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Put a ring on it

July 18, 2009

ringI downloaded a few new songs for the gym a few weeks ago, one being Beyonce’s song All the Single Ladies. Go ahead and mock. I just want to tell you first though (from my soapbox) that I grew out of my snobby music stage years ago. I no longer only listen to music that is “under the mainstream” but I now listen to what I want to listen to. I am self confident in my music musing, even with my sister snickering behind me and rolling her eyes like I’m some idiot teeny-bopper. Ugh. Besides, Beyonce makes DD dance this crazy dance, which always puts me in a good mood. And the other day when I was mopping the floor and scrubbing the toilet I needed a good mood. My husband, who also raised his eyebrows with a smirk to ask if I was serious about my choice of music, started to laugh when he heard the lyrics, “If you like it then you should’ve put a ring on it” because this song only confirms his ongoing culture joke: American women are obsessed with marriage.

To be honest, when he explains his points it looks like all is in his favor: 1) Our mothers start singing “Hush little baby” from the time we are an hour old just to get the “Diamond ring” in our head! Crazy, my husband says! This is setting the standard pretty high. (Europeans don’t buy fancy rings, just gold bands, so he was in shock when he first heard he had to spend more money. When my mother told him the old fashion way of spending 3 months worth of wages on the engagement right he laughed uncomfortably and pleaded me with his eyes to let him off the hook). 2) We got married when I was 24 and he was 25, each of us about to turn the next year. BUT, all 4 of my best friends from high school were already married with kids. Plus, almost all of my brother’s friends are married with kids, including my brother (he is 2 years older than me) 3) The strangest point of all: we bought a bouncy chair in the states for DD that plays music and among the very strange selection (including Jingle Bells, is the Wedding March!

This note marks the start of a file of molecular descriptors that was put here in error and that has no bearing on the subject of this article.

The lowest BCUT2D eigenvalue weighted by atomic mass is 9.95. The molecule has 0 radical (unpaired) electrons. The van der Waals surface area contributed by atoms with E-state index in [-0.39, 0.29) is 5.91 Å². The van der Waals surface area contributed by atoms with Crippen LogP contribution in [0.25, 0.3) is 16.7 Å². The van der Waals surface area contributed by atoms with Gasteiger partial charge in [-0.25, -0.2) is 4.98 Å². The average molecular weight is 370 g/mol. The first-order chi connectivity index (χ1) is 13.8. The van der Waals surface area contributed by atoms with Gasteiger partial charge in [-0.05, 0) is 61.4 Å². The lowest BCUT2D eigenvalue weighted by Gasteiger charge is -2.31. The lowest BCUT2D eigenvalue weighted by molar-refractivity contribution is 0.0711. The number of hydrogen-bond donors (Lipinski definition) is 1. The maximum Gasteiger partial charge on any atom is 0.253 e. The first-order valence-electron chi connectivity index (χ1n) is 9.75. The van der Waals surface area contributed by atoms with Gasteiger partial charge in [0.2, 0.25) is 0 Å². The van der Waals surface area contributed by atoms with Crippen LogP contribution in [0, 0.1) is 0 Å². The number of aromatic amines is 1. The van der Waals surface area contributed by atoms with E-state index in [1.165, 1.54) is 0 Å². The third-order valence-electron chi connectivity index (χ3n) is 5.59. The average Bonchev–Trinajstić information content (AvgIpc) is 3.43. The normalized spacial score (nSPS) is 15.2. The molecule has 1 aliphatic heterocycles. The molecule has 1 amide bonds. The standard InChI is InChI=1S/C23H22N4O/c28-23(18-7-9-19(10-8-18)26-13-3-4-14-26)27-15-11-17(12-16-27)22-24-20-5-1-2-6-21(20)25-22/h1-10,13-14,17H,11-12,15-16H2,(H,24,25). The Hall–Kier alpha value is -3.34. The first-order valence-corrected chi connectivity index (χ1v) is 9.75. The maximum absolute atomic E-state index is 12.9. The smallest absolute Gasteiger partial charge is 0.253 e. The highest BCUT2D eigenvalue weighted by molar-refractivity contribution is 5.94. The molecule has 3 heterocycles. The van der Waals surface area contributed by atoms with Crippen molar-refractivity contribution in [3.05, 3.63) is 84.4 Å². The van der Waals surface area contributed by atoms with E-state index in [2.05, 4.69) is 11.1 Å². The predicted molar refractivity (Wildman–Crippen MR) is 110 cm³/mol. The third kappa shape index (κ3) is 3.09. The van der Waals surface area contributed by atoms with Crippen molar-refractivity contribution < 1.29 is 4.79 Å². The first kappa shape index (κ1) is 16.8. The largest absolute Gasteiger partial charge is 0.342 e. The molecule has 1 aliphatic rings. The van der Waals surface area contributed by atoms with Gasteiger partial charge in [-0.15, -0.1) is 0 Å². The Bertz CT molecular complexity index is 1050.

I laughed at my husband’s raised eyebrows but started thinking seriously about our joke. He thinks American women are obsessed. We have more wedding magazines, more wedding themed movies, more wedding ring commericals, etc. than Spanish women. We talk about it much more, ask our girlfriends when they think he is going to propose, etc, something I have never heard a Spanish women ask. And they seem to get uncomfortable when I bring up the subject. Maybe this has to do with the fact that here they don’t have big proposals, they just decide to get married. Boring!

In fact I’m no expert but I would venture a guess that the average American marries before the average Spaniard. One reason is that we become independent way before the average Spaniard. They have a very hard time here getting out of their parents’ house because there aren’t as many part-time jobs. (Waiting tables is no part-time here, nor do they tip, so what’s the point…? I say this as a former waitress). The other reason is that marriage here is viewed so, shall I say, severely. It’s the end of the world, of their life and they are “too young!” (I like to tell them that marriage is not the end of the world, children are.) I hear this from my friends all the time, who, I should, add are four years older than me or more, (I am now 27). And who are in, and have been for YEARS, a stable relationship that they are not considering leaving EVER.

“So why not get married?”, I asked.

“What? Me? I’m so young! No, no, not yet.” The women here say this, no just the men. And it makes me wonder what they are afraid of.